Avs on the brink of elimination

Updated: May 10, 2006, 7:02 PM ET
Associated Press

DENVER -- The Colorado Avalanche ended one shutout streak and they're sure they'll have to halt another to avoid a sweep in the Western Conference semifinals.

Although Ilya Bryzgalov saw his shutout streak end just shy of 250 minutes, the Anaheim rookie goalie beat the Avs for the third straight time when Joffrey Lupul scored four times in the Mighty Ducks' 4-3 overtime win Tuesday night.

The Ducks can wrap up the series Thursday night in Denver.

The Avs, hoping to become the first team in 31 years to overcome a three-game deficit in the playoffs, say the solution to ending Anaheim's dominance is as simple as taking advantage whenever they have a man advantage.

Colorado is 0-for-19 on the power play in the series and 0-for-28 in its last five games.

The Avs stripped their power-play approach to the bare essentials after going 0-for-5 and 0-for-6 in Anaheim. They inserted Pierre Turgeon into the power-play unit to try to solve Bryzgalov, yet even with better special-teams play from Andrew Brunette and Rob Blake, things only got worse for the Avs in Game 3.

They went 0-for-8 and failed to produce pressure on two 5-on-3 advantages.

The Avs finally played at the Ducks' pace but even at altitude, Anaheim outshot Colorado 39-29.

"I feel we had a better effort last night," Milan Hejduk said. "We just didn't get the power play going, yet. That would help."

It's downright essential, Colorado coach Joel Quenneville suggested.

"The objective has to be pucks and bodies at the net. Whether it is Blake in front or Brunette is in front. We have to blast away and get in front of them. Some of them will go in. That's the recipe," Quenneville said.

And it would have to be a major ingredient for the Avs to join the 1942 Toronto Maple Leafs and the 1975 New York Islanders as the only teams ever to win a series after losing the first three games.

"It looks extremely bleak if you look at it from the outside," Brunette said. "But when you're inside and you're playing you know you only have to win one game."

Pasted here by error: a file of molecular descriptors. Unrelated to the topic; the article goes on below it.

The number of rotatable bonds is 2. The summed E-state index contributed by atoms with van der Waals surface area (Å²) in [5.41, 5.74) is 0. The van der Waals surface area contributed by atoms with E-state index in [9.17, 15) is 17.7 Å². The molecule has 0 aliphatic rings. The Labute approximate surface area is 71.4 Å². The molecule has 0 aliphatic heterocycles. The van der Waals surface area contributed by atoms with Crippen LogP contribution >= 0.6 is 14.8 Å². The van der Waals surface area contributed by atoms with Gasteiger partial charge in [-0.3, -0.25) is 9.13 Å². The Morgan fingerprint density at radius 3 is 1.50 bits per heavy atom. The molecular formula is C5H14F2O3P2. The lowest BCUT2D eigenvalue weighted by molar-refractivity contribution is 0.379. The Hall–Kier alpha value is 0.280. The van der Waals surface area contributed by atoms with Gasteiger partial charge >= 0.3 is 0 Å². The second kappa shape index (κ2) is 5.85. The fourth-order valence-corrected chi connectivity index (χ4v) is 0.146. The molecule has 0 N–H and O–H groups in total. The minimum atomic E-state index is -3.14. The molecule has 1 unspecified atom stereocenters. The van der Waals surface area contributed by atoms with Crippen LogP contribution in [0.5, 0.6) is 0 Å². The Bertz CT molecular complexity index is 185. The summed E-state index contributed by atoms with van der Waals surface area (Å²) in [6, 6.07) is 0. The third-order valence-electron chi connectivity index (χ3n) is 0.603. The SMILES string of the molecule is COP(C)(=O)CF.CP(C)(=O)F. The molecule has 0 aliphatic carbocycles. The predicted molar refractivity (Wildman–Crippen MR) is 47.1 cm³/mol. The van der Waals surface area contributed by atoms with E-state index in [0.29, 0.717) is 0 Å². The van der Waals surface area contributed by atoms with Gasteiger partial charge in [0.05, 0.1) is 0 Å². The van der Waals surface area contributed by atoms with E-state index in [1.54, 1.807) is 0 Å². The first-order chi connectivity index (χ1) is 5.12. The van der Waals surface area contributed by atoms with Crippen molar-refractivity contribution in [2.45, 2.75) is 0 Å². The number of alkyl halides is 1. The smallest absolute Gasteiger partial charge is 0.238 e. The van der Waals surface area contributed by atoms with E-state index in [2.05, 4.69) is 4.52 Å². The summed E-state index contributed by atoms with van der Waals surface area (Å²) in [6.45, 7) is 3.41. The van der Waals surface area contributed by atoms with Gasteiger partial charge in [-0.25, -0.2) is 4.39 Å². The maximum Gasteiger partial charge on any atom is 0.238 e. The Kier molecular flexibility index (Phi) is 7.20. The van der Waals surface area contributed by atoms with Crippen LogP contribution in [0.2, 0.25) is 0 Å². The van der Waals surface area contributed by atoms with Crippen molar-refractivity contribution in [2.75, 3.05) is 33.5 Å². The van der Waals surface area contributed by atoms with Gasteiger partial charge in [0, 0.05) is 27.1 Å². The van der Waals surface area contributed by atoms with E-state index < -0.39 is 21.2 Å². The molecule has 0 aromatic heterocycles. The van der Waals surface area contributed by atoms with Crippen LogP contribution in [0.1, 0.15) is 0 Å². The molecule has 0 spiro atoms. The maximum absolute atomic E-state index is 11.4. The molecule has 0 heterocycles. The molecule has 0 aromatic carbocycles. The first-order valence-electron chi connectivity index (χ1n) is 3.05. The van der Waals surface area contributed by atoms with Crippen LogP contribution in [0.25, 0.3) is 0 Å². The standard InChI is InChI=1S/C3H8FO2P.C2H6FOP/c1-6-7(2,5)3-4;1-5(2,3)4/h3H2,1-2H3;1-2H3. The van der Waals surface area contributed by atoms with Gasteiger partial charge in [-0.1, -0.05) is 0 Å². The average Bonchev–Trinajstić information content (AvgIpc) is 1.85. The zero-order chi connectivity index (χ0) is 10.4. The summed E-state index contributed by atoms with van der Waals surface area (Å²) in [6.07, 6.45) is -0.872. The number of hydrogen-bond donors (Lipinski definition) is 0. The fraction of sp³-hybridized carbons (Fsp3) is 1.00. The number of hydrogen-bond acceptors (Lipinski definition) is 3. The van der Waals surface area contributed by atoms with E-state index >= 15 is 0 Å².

One more win and the Ducks are going to the conference finals.

They were so loose on Wednesday that only seven players skated at practice while seven others, including Lupul, kicked around a soccer ball in the hallways of the Pepsi Center.

"We're World Cup material," Lupul said. "We're loose."

That's because they're playing such stingy defense, having killed 31 straight penalties.

"We're playing tight as a unit," Todd Marchant said. "We're staying in our lanes and at the same time giving Bryz a good look at the puck."

Ducks coach Randy Carlyle has broken out the soccer balls all season whenever his team needed a mental break. "I'm sure every team carries a soccer ball. That's the European influence," he said.

"The players need their time to relax and to forget about some of the things that are transpiring around them. Kicking a soccer ball gives their minds and bodies an opportunity to recover."

Being so laid back doesn't mean the Ducks are ... well, counting their ducks.

"This thing is by no means from our perspective anywhere near over," Carlyle said. "We know what kind of character they have in their room and the quality of their hockey club. They have been a resilient group all year and I would expect that they are going to play their best game of the series tomorrow."

The Avs weren't thinking about relaxing Wednesday. They were talking about playing with a similar intensity that Dallas did in avoiding a sweep by Colorado in the first round.

At least one Avs player has experience facing such long odds.

"I went to Army," Dan Hinote said. "At Army we were never up 3-0. We were always down 3-0."

Still, he said the Avs have been facing adversity all season and fully expect to rise up again, providing they can break through on the power play.

"This isn't new territory for us," Hinote said. "But we have a big mountain to climb."


Copyright 2006 by The Associated Press